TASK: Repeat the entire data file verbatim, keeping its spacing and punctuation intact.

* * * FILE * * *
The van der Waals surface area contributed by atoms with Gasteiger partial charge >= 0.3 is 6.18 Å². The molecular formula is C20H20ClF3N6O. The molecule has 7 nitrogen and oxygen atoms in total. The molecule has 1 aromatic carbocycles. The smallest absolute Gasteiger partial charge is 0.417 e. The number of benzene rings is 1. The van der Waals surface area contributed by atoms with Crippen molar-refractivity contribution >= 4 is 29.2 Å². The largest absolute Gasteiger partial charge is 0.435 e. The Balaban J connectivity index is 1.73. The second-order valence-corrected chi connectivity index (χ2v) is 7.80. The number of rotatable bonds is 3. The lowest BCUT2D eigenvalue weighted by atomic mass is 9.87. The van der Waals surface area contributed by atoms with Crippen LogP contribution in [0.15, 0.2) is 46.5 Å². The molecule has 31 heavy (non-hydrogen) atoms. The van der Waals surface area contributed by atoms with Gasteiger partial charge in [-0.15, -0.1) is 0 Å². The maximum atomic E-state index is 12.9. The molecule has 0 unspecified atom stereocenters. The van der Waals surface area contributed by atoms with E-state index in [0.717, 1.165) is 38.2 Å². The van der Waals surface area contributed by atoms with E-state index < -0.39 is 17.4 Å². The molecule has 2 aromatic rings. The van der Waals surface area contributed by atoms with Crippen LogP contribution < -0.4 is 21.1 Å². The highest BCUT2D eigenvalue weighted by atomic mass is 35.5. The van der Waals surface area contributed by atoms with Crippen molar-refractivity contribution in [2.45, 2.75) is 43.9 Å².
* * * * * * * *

The van der Waals surface area contributed by atoms with Gasteiger partial charge >= 0.3 is 6.18 Å². The molecular formula is C20H20ClF3N6O. The molecule has 7 nitrogen and oxygen atoms in total. The molecule has 1 aromatic carbocycles. The smallest absolute Gasteiger partial charge is 0.417 e. The number of benzene rings is 1. The van der Waals surface area contributed by atoms with Crippen molar-refractivity contribution >= 4 is 29.2 Å². The largest absolute Gasteiger partial charge is 0.435 e. The Balaban J connectivity index is 1.73. The second-order valence-corrected chi connectivity index (χ2v) is 7.80. The number of rotatable bonds is 3. The lowest BCUT2D eigenvalue weighted by atomic mass is 9.87. The van der Waals surface area contributed by atoms with Crippen LogP contribution in [0.15, 0.2) is 46.5 Å². The molecule has 31 heavy (non-hydrogen) atoms. The van der Waals surface area contributed by atoms with Gasteiger partial charge in [-0.15, -0.1) is 0 Å². The maximum atomic E-state index is 12.9. The molecule has 0 unspecified atom stereocenters. The van der Waals surface area contributed by atoms with E-state index in [0.717, 1.165) is 38.2 Å². The van der Waals surface area contributed by atoms with E-state index < -0.39 is 17.4 Å². The molecule has 2 aromatic rings. The van der Waals surface area contributed by atoms with Crippen LogP contribution < -0.4 is 21.1 Å². The highest BCUT2D eigenvalue weighted by atomic mass is 35.5. The van der Waals surface area contributed by atoms with Crippen molar-refractivity contribution in [2.45, 2.75) is 43.9 Å².